If you wanted to have connection in the garage you could buy a wireless jack. They are sold in many stores (Home Depot, Circuit City, Radio Shack). You plug the master unit in to an electric outlet and also a phone jack in the house. In the new garage you plug in the slave unit. This makes the assumption that you have electricity in the garage and that it is on the same service as the house. That said if you do bring electric into the garage from the main house, how difficult would it be to pull a telephone and ethernet cable too?

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Getting close
by soundman87 / February 9, 2006 12:42 AM PST

The last couple of messages are more of what I am looking at. The garage is already wired for electricity and finished off inside.

What I was looking for was a way to get a phone in there using my current phone line with out having to run any more lines under ground. And in Wisconsin that is a little bit hard to do right now. That is why I was wanting to send it over the wireless network that I am going to set up to connect the office to my excisting network(internet).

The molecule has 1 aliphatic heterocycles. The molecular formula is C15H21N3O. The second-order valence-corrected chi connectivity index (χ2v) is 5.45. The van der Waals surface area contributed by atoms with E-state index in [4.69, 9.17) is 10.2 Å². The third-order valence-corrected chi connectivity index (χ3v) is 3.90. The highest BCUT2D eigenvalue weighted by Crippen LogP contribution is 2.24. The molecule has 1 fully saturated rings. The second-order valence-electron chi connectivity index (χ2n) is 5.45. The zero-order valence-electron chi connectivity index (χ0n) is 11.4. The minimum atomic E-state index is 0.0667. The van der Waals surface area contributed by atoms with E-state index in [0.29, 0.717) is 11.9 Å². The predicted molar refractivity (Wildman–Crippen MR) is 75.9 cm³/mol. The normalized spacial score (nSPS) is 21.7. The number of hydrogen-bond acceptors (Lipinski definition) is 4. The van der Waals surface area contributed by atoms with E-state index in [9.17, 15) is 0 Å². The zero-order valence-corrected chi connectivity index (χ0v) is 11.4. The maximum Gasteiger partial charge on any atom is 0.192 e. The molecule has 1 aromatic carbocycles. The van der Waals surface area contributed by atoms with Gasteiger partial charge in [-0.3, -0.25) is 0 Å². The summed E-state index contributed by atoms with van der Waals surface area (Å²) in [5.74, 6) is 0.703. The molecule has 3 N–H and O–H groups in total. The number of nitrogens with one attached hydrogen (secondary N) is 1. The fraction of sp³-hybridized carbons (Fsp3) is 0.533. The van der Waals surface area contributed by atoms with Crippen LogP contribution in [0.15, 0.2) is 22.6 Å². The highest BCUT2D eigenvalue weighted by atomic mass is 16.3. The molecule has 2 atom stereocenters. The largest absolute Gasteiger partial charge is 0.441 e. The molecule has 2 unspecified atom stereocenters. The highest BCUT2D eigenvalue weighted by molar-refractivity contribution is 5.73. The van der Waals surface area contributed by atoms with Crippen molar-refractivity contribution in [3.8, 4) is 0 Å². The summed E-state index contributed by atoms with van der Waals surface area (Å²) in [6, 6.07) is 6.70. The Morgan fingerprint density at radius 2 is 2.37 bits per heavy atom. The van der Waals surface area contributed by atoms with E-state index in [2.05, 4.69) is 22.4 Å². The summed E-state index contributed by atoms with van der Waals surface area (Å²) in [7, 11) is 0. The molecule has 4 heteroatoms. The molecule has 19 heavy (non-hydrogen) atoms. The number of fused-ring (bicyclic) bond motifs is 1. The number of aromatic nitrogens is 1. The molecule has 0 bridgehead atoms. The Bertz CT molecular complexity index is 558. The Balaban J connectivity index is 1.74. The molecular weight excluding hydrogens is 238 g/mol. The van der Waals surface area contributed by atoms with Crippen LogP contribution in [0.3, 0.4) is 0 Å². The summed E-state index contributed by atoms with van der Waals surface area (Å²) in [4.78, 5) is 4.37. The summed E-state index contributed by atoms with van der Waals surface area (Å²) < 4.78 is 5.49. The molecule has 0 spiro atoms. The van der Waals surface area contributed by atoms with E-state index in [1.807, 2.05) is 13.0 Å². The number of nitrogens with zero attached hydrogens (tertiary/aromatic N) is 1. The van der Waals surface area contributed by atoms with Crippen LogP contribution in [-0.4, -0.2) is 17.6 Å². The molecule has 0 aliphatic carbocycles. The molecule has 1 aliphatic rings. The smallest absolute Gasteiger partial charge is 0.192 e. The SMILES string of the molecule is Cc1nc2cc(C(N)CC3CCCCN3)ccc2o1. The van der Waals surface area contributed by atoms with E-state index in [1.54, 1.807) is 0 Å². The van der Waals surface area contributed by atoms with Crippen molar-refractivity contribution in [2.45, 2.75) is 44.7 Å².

I was looking for a device that will convert my phone line in the house into ethernet data and then back into a phone line in the office

I never thought about those wireless phone jacks. Otherwise it looks like I may have to get a quality cordless phone.

Jeff

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Wireless VoIP Station Gateway
by MugglesBC / February 9, 2006 5:22 AM PST
In reply to: Getting close
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Not Really
by soundman87 / February 9, 2006 11:37 AM PST

I want to take my existing analog phone service, transmit it through ethernet, and then convert it back to analog.

That D-link is almost half of the step.

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question
by Ogre01 / February 9, 2006 12:16 PM PST
In reply to: Not Really

is there a specific reason for putting both comm. services on the same wireless? If there's no products currently available, I don't see anyone rushing to fill that void.

It seems what you are after is:
Broadcast end:
-your current POTS phone service is jacked into a device
-the device is capable of converting the analog signal into digital and knowledgeable of network protocol
-said device then is pluged into your wireless router/switch
-the signal is pumped out

Receiver end:
-a receiver is placed in your garage which pickes up the signal
-a phone of your choosing is plugged into the reveiver
-when appropriate the receiver rings your phone letting you know you have a call for either a conversation or fax.

For a conversation, most people would've resorted to the cordless phone. So inexpensive nowadays. Can't imagine this setup if existent being as cost effective.